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Were You a Victim of Former Morgan Stanley Financial Advisor Barry Franklin Connell?

Posted on Saturday, June 2nd, 2018 at 11:27 am    

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In April 2018, a former client of Morgan Stanley won an award in a FINRA arbitration for compensatory damages for $6,000,000 plus $2,500 in filing fees for losses sustained. The investors were clients of financial advisor Barry Connell (CRD# 3070984).

The causes of action included conversion, fraud, and breach of fiduciary duty. The FINRA arbitration hearing was conducted in Newark, New Jersey.

In March 2018, FINRA suspended Connell indefinitely after he failed to comply with an arbitration award or settlement agreement or to satisfactorily respond to a FINRA request to provide information concerning the status of compliance.

In February 2017, the Securities and Exchange Commission (SEC) charged Connell with stealing money from investors to settle a private lawsuit among other misuses. It is alleged that Connell misappropriated approximately $5 million from investment advisory clients within the same family to cover his personal experiences and fund his lavish lifestyle, which included a rental home in Nevada, a country club membership, and a private jet. The SEC alleges that between December 2015 and November 2015, Connell made unauthorized cash transfers and third-party wire transfers to third-party payees to benefit his lavish lifestyle. It is alleged that Connell used blank checks and falsified authorization forms that represented that he received verbal request from his clients for those third-party wires, checks and journals in more than 100 unauthorized transactions.

In January 2017, FINRA suspended Connell as a broker after he failed to respond to FINRA request for information.

Connell was registered with Morgan Stanley in Ridgewood, New Jersey from 2009 to 2016 and with UBS Financial Services from 1998 to 2008. In December 2016, Morgan Stanley terminated Connell regarding, “Allegations regarding unauthorized withdrawals and transfers of funds from client’s household accounts to third-party payees, which appear to be for the benefit of the former registered representative.”

Connell has been the subject of nine additional customer complaints, one of which was denied, between 2008 and 2017, according to his CRD report:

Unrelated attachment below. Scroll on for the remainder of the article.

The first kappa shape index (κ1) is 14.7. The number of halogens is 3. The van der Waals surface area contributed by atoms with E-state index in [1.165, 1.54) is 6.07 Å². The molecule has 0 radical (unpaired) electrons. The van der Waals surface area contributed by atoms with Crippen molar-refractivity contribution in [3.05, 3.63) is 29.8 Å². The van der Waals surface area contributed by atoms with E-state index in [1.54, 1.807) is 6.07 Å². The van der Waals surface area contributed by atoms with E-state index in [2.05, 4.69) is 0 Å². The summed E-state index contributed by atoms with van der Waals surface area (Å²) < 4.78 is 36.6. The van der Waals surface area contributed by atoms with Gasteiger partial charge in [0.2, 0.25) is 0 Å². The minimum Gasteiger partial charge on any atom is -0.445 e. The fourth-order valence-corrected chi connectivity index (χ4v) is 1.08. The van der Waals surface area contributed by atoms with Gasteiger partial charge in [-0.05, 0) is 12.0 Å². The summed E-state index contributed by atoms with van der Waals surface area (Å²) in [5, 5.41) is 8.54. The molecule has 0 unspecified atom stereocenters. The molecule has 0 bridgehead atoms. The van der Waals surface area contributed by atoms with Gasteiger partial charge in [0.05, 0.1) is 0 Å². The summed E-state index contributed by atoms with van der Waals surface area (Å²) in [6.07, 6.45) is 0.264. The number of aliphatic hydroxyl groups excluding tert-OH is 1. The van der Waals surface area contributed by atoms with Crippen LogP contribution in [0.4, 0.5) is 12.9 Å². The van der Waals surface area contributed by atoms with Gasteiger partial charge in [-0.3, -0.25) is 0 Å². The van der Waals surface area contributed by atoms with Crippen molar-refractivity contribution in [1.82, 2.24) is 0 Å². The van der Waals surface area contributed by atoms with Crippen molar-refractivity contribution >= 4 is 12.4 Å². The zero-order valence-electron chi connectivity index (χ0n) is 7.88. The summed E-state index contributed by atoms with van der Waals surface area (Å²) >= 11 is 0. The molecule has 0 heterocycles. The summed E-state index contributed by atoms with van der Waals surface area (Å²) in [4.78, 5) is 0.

December 2017. “Claimant alleged, inter alia, Misappropriation with respect to funds in her accounts – 2009 to 2014.” The customer is seeking $2,193,015 in damages and the case is currently pending.

June 2017. “Client alleges breach of fiduciary duty and that her account was not managed in her best interest. Alleged damages unspecified 2015 – 2016.” The case was settled for $740.

March 2017. “Client’s attorney alleged, inter alia, that the client’s signatures on various checks and account documents were forged by her husband who was the fa on the account. 2010-2016.” The customer sought $3,779,889.80 in damages and the case was settled for $725,000.

December 2016. “Client alleges, inter alia, that investments purchased in her account were unsuitable. 2015.” The client sought $161,549 in damages and the case was settled for $45,000.

November 2016. “Claimants alleged that between December 2015 and November 2016, the FA removed and/or transferred funds from their accounts without their authorization.” The case was settled for $2,531,691.81.

November 2016. “Claimants alleged that between December 2015 and November 2016, the FA removed and/or transferred funds from their accounts without their authorization.” The case was settled for $3,468,308.19.

July 2012. “It is claimed that financial advisor allegedly executed trades without authorization in client’s accounts. No specific timeline provided.” The customer sought $700,000 in damages and the case was settled for $55,000.

November 2008. “Claimant alleges, inter alia, that from September 25, 2008 through January 15, 2009, the financial advisor failed to follow instructions to sell Wachovia stock in a timely manner.” The customer sought $29,274 in damages and the case was settled for $20,000.

Pursuant to FINRA Rules, member firms are responsible for supervising a broker’s activities during the time the broker is registered with the firm. Therefore, Morgan Stanley may be liable for investment or other losses suffered by Connell’s customers.

Erez Law represents investors in the United States for claims against brokers and brokerage firms for wrongdoing. If and have experienced investment losses, please call us at 888-840-1571 or complete our contact form for a free consultation. Erez Law is a nationally recognized law firm representing individuals, trusts, corporations and institutions in claims against brokerage firms, banks and insurance companies on a contingency fee basis.